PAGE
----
When it comes to the continual expansion and growth opportunities in technology, media and communications, one of the great opportunities ahead is said to be around the coming expansion into 5G. This is effectively the fifth generation of mobile networks and is the next major phase of mobile telecommunications standards, with 5G offering speeds far beyond what the current 4G systems offer consumers. 24/7 Wall St. continually looks for opportunities in growth sectors. Sometimes these come from Wall Street reports and sometimes they come from industry reports. Either way, there is always a need for added color and reference that has to be considered before blindly trusting any outside opinions.
It turns out that rivals Nokia Corp. (NYSE: NOK) and LM Ericsson (NASDAQ: ERIC) both have serious exposure to and potential upside from the coming 5G revolution. For investors who have been around these names for many years, it feels as though it has been quite some time since both Ericsson and Nokia were viewed favorably.
Ericsson already has reported earnings, and Nokia earnings are due this week. Ericsson’s American depositary shares (ADSs) have traded marginally higher in the wake of its earnings, but not so much that it would feel like any future upside has been stolen. Meanwhile, Nokia’s New York-listed shares have challenged 52-week highs. The analyst community is not universally calling for major upside in these two companies, but many firms have become much more positive on the 5G opportunity ahead in the wake of Chinese suppliers Huawei and ZTE being excluded from many 5G markets where they might have had a shot at winning business.
Before getting into stock calls from Wall Street, note that there are some important figures and projections to consider about the upcoming 5G opportunity in the coming years. A late-2018 report from International Data Corporation (IDC) forecast that the total 5G and 5G-related network infrastructure market would grow from approximately $528 million in 2018 all the way up to $26 billion in 2022. With a compounded growth rate of over 100%, IDC also said that it sees the 5G RAN segment to be the largest market sub-segment during that time. And for some balance without the upside hype, Wired.com wrote after a Verizon presentation at the 2019 Consumer Electronics Show to wait a year before the real 5G is around.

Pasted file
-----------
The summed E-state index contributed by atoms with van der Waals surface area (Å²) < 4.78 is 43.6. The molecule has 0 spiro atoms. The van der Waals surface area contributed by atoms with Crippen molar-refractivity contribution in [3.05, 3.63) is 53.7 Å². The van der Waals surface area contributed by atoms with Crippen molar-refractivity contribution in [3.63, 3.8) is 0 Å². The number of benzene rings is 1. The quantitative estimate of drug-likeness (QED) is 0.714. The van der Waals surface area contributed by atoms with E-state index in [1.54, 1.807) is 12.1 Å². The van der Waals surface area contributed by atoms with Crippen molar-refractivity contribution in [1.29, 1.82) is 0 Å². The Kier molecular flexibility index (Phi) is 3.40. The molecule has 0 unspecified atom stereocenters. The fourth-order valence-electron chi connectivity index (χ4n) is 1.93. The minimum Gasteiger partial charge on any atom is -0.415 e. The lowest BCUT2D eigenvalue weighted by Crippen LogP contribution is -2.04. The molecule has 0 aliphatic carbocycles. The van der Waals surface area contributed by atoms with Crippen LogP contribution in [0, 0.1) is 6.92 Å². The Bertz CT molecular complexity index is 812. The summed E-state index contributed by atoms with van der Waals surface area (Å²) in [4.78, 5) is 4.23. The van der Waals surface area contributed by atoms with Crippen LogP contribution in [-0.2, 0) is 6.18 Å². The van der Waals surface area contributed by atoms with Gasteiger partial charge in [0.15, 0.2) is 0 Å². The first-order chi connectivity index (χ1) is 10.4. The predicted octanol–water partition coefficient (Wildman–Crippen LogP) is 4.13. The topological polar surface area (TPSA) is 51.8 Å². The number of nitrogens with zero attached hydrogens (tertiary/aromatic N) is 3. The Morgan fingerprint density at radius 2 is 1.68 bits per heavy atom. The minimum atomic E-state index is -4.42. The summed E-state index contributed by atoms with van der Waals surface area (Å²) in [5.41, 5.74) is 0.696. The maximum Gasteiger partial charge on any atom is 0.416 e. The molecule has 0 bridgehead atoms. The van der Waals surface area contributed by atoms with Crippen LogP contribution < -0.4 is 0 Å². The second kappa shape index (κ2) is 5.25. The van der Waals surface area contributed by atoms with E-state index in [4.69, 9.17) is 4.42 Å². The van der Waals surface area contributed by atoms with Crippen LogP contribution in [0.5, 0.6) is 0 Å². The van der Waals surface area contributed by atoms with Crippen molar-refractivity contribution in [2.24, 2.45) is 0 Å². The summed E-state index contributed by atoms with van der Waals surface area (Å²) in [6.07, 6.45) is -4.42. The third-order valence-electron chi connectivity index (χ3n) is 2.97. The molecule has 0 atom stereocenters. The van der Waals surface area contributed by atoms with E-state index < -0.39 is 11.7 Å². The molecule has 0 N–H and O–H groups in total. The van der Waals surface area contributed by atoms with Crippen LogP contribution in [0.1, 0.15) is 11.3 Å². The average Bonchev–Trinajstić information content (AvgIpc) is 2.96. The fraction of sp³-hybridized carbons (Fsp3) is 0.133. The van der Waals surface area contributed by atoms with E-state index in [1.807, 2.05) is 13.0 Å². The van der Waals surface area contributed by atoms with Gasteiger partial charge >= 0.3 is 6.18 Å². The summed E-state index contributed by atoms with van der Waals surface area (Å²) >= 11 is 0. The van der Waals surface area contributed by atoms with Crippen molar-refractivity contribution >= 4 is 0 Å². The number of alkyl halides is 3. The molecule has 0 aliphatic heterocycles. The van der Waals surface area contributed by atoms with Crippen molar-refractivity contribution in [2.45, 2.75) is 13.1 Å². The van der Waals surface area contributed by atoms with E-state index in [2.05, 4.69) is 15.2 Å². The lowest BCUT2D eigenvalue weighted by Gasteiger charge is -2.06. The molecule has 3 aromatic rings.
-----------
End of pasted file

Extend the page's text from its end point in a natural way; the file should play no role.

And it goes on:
It is important to consider that the analyst calls below do not necessarily concern just the post-earnings news for Ericsson, and they are in no way meant to predict that the upcoming Nokia earnings report will send the shares higher. Still, several reports are touting an overlapping opportunity for both companies and their long-standing roads to recovery. Both of these ADSs have also traded under $10 apiece for too many years to easily count.
The aim here is to look beyond the earnings from 2018 and to focus on the 5G opportunities of these companies out into late-2019 through 2022. Of course, it goes without saying that any continued global economic slowdown may harm certain capital spending investments from major telecom and wireless carriers and the media networks.
Argus has a Buy rating and a $14 price target on Ericsson. The independent research firm pointed out that Ericsson returned to full-year top-line growth in 2018 for the first time since 2013 and that it now has a more competitive cost structure. Ericsson is now profitable on an operating profit level before restructuring costs. Also highlighted was that the Networks segment profits have strengthened to roughly three-times greater than in the fourth quarter of 2017. That firm talked up margins and its 5G exposure:
Ericsson management believes that the company is “comfortably on track” to meet its operating margin targets of 10% by 2020 and 12% by 2022, both before restructuring. On the 5G front, carrier spending is exceeding expectations as well as Ericsson’s ability to meet demand. In a sign of strong receptivity for its solutions, Ericsson appeared to gain 5G share even as it was raising prices; the CEO claimed U.S. share gains of 300 basis points. Ericsson stated that it currently lacked sufficient personnel in North America to keep up with demand from carriers including AT&T and Verizon.